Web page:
Ken Farrell had a rather interesting post on Club Troppo, Deconstructing Rudd’s health plan. There he used the word subsidiarity, a word that I have not seen used for many years in Australian context. So, at the risk of being a bit dry, I thought I would comment.
The word itself is simple enough.The Oxford English Dictionary defines subsidiarity as the idea that a central authority should have a subsidiary function, performing only those tasks which cannot be performed effectively at a more immediate or local level. As such, subsidiarity is an organising principle that matters ought to be handled by the smallest, lowest or least centralized competent authority.
This may sound simple enough. The difficulty is that the principle conflicts with the desire for central control. This problem has become more acute with the rise of modern communications and communications technologies since these both facilitate control and hold out the possibility of cost savings through centralised service delivery and the achievement of economies of scale.
We can see the tensions that can arise here by looking at the history of the Australian banking sector over the last thirty years.
During the 1980s and 1990s, all the major Australian financial institutions restructured. Service delivery was centralised, the power of managers was reduced, while branches were closed. The new financial institutions that emerged including the regional banks were acquired and then merged, losing their identity in the desire to capture economies and cost savings.
The problem is that the new strategic approach did not, in fact, work very well, although the effects were concealed for a time.
In the case of big NSW insurer GIO, for example, the previous corporate strategy that had focused on localisation, the sale of product through local branches that featured their local identity, was replaced by a centralised approach centred on cost efficiency. In many areas, the previously dominant GIO market position simply collapsed.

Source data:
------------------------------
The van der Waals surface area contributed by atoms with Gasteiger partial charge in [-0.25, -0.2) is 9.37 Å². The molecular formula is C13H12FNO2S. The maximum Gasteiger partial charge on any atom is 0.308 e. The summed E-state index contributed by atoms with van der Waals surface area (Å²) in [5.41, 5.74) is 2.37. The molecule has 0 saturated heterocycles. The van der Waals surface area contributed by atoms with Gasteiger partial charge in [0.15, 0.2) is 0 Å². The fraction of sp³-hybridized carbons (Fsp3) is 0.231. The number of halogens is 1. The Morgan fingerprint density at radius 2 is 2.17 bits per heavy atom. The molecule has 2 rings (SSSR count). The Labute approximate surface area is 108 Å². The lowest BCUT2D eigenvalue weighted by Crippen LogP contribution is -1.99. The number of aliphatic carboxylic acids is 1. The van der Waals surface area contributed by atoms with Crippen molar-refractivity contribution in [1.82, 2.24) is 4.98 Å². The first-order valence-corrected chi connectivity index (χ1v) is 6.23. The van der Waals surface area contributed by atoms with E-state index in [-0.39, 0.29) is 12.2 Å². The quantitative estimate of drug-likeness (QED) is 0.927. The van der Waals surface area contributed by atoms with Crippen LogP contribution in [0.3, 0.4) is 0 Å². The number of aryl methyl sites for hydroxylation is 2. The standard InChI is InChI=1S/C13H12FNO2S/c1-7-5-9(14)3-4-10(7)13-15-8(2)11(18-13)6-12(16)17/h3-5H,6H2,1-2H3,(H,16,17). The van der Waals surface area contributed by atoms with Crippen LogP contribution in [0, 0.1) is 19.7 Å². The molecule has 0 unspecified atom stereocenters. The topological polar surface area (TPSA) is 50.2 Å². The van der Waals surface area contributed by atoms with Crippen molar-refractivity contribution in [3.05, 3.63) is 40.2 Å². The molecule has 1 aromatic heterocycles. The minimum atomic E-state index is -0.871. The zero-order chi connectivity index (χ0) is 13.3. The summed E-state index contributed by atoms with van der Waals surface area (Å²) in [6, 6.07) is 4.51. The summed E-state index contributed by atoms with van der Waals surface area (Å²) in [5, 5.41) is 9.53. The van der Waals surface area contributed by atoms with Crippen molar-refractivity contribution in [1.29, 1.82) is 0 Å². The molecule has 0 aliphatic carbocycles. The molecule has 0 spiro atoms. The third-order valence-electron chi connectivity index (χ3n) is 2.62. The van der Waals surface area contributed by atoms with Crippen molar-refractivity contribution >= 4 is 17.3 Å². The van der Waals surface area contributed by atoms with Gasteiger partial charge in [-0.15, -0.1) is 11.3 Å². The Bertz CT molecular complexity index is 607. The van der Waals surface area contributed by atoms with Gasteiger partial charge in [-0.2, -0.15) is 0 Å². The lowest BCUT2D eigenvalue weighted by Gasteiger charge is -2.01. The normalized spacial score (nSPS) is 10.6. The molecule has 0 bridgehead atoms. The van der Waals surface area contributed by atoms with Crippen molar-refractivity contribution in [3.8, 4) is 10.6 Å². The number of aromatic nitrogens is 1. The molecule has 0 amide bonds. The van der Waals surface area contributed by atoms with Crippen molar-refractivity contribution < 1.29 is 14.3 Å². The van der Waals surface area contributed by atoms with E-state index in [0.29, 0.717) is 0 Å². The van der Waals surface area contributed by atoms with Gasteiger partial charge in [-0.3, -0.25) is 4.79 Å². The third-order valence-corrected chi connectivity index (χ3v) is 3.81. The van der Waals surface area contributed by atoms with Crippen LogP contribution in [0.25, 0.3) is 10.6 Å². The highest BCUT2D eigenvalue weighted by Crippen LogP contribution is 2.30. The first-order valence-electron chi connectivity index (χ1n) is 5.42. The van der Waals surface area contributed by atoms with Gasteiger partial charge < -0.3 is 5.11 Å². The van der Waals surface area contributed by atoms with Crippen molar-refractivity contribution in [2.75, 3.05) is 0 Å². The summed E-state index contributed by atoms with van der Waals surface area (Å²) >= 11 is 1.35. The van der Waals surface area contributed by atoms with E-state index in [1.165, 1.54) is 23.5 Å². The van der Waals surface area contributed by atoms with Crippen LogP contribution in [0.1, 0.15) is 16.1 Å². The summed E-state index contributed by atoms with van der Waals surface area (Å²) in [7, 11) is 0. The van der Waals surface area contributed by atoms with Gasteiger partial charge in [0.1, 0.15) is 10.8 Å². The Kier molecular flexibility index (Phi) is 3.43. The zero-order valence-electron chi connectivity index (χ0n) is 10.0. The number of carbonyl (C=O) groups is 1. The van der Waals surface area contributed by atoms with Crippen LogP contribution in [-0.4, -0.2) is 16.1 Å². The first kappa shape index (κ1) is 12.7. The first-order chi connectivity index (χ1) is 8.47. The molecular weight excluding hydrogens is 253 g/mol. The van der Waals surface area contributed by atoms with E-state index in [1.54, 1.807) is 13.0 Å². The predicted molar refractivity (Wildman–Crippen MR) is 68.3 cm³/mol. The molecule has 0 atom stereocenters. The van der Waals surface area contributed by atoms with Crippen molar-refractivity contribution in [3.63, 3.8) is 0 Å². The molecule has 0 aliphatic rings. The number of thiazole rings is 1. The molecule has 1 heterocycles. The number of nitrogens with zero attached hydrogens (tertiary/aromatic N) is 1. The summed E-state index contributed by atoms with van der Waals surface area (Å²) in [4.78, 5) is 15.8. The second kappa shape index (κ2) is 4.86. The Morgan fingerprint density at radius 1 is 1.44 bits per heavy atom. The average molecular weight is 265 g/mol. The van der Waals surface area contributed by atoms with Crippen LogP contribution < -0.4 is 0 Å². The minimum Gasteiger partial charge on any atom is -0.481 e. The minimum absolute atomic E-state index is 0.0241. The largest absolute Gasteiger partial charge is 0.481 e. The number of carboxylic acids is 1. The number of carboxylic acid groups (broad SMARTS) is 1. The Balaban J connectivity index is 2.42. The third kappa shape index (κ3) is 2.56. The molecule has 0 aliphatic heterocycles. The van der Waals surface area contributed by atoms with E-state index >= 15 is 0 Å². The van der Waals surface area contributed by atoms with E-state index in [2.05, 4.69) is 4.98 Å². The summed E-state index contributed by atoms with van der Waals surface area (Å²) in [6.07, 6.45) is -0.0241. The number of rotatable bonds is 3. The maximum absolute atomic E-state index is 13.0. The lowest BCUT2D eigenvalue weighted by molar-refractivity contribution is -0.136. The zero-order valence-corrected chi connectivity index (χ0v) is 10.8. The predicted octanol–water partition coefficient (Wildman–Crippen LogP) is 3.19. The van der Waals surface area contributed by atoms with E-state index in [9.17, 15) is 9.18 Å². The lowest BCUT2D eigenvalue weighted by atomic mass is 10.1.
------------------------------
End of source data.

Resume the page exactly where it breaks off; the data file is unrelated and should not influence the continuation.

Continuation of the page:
As a second example, in 1990 the ANZ Bank acquired the National Royal Mutual Bank.
The Royal had made a feature of its smallness and its difference from the big banks and had acquired a loyal customer base. I remember standing in a Canberra branch of the Royal listening to the local manager explaining to an older and very distressed customer that she could not help him because the ANZ Bank rules meant that she no longer had the delegation to do so. In the end she broke the rules by authorising the payment, telling the customer that she could not do so again.
By the early 2000s all the major banks were heavily on the nose. Survey after survey was commissioned to measure this, to find out why. A raft of new financial institutions emerged to fill the market gap left by the major banks. St George and Bendigo in particular grew by pointing to the fact that they were different.
Now track forward to today. The major banks are attempting to rebuild their branch networks. We are appointing 650 new branch managers, trumpets Westpac, just to look after you, the customer. The global financial crisis opened acquisition opportunities for the major banks. However, this time the newly acquired operations are (at least for the present) retaining their identity. Bank West (Commonwealth Bank) and St George (Westpac) still emphasise their customer responsiveness compared to the majors.